In 1984, how are the Parsons different from Winston Smith?

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Gretchen Mussey eNotes educator | Certified Educator

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Winston Smith is an intelligent, political dissident, who vehemently opposes the Party and is not brainwashed into believing the government's overt lies. Winston actively seeks evidence to prove that life was better before the Party usurped power and is a thoughtcriminal, who writes "DOWN WITH BIG BROTHER" numerous times in his secret journal. Unlike the Parsons and the overwhelming majority of the population, Winston Smith is an independent thinker and one of the last remaining genuine human beings not obsessed with Big Brother.

In contrast, the Parsons are depicted as ignorant, completely orthodox Party members, who accept and believe the government's propaganda. Mr. Parsons is a staunch supporter of Big Brother and sacrifices his personal time to prepare for the Hate Week festivities. Their children are depicted as aggressive supporters of the Party, who are trained to spy on thoughtcriminals and report them to the Thought Police. Winston fears the children and discovers that they even turned in their father for engaging in thoughtcrime.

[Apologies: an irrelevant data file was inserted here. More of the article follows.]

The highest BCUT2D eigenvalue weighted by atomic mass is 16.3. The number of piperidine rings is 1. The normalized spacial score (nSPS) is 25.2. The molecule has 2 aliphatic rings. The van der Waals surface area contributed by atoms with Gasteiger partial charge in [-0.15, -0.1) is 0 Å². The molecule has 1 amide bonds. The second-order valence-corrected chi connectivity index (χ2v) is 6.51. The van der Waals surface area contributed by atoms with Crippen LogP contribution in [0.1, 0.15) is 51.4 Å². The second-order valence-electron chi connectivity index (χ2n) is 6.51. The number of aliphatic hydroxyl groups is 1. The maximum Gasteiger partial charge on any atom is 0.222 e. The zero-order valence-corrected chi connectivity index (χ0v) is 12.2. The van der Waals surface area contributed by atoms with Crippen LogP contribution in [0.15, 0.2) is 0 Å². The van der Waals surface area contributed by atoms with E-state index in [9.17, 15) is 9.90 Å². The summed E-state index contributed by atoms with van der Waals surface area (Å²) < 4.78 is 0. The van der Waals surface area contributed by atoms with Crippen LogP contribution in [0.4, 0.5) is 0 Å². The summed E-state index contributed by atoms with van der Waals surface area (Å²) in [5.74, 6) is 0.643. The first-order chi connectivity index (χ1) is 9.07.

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missy575 eNotes educator | Certified Educator

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The biggest difference between the Parsons and Winston Smith is the passing of children. Winston does seem to be older than the Parsons and is still able to think for himself. The Parsons however, have bought into the society and the worship of Big Brother enough to be completely brainwashed. Here is how the narration describes Parson:

He was a fattish but active man of paralyzing stupidity, a mass of imbecile enthusiasms - one of those completely unquestioning, devoted drudges on whom, more even than on the Thought Police, the stability of the Party depended.

Every character trait within this quote from the second chapter is the complete opposite of the questioning and intelligent Winston.

The Parsons' children were consumed with acting like the Thought Police and getting to see the hanging. This demonstrates what the power of a generation can do with education. Winston could still remember glimpses of life before the Party, these children were consumed with the tenants on which the Party stood.

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